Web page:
• Jeffrey Wherley posted at 7:36 am on Sat, Sep 29, 2012.

    Jeffrey Wherley Posts: 3969

    You must be one of those FEW Bad Teachers that hurt the image of the rest and are afraid of fair evaluations of job performance and the best being paid incentive for their superior work.

    Angry that all those teachers are good enough to find a job elsewhere, as you imply, and you can't and aren't? Competition Promotes Excellence and our kids deserve Excellence from our Public Servants.

  • voxpop posted at 4:47 am on Sat, Sep 29, 2012.

    voxpop Posts: 738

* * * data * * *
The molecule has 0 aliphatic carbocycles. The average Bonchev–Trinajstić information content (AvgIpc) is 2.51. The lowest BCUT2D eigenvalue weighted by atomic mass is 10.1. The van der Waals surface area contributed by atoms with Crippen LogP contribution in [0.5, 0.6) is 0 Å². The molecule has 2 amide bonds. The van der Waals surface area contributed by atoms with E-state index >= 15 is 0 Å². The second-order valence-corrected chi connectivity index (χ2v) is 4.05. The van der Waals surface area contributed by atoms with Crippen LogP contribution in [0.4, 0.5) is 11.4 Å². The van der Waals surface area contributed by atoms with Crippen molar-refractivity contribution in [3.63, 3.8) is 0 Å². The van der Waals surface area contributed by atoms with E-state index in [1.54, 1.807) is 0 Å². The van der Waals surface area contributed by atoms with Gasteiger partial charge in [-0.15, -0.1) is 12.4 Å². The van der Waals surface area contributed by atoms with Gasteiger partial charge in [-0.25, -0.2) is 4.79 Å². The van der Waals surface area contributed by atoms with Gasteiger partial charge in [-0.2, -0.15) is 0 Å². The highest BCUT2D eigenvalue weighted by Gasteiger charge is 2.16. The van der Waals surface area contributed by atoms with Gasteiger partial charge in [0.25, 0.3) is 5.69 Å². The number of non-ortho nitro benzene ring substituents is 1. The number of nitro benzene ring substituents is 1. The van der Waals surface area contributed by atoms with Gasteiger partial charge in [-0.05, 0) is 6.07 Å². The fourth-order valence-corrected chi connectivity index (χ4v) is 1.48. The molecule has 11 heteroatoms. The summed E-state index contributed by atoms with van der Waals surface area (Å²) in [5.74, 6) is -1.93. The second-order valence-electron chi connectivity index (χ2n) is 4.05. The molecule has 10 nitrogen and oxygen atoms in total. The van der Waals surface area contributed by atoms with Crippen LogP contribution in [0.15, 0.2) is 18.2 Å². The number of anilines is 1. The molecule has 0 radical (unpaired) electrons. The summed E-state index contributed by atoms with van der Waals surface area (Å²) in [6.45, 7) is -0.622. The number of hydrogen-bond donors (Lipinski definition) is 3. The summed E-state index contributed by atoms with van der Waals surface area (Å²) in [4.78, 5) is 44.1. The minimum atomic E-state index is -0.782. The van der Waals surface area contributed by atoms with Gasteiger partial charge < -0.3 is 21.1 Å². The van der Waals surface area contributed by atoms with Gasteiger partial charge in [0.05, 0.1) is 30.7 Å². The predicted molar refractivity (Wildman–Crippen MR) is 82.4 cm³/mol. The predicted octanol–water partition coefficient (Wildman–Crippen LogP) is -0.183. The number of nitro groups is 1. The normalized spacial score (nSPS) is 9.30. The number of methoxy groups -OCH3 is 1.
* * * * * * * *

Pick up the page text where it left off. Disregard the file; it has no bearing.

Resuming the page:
First off there’s no reason to assume these teachers left the profession. As the article implies, much more likely they only left IDAHO. Why put yourself through the constant insults from a legislature that resents having to pay a fair salary, not to mention their eagerness to be 50th in the nation in public education financial support. Or the acrimony of parents who expect you to correct all their mistakes in rearing. Or being the scapegoat for so many students who’ve figured out they can slide and blame teachers for their failures. Why read articles in the paper which foster the local feeling that teaching is just glorified and overpaid baby sitting. Idaho treats its teachers like society treated soldiers returning from Vietnam. Why stick around for that.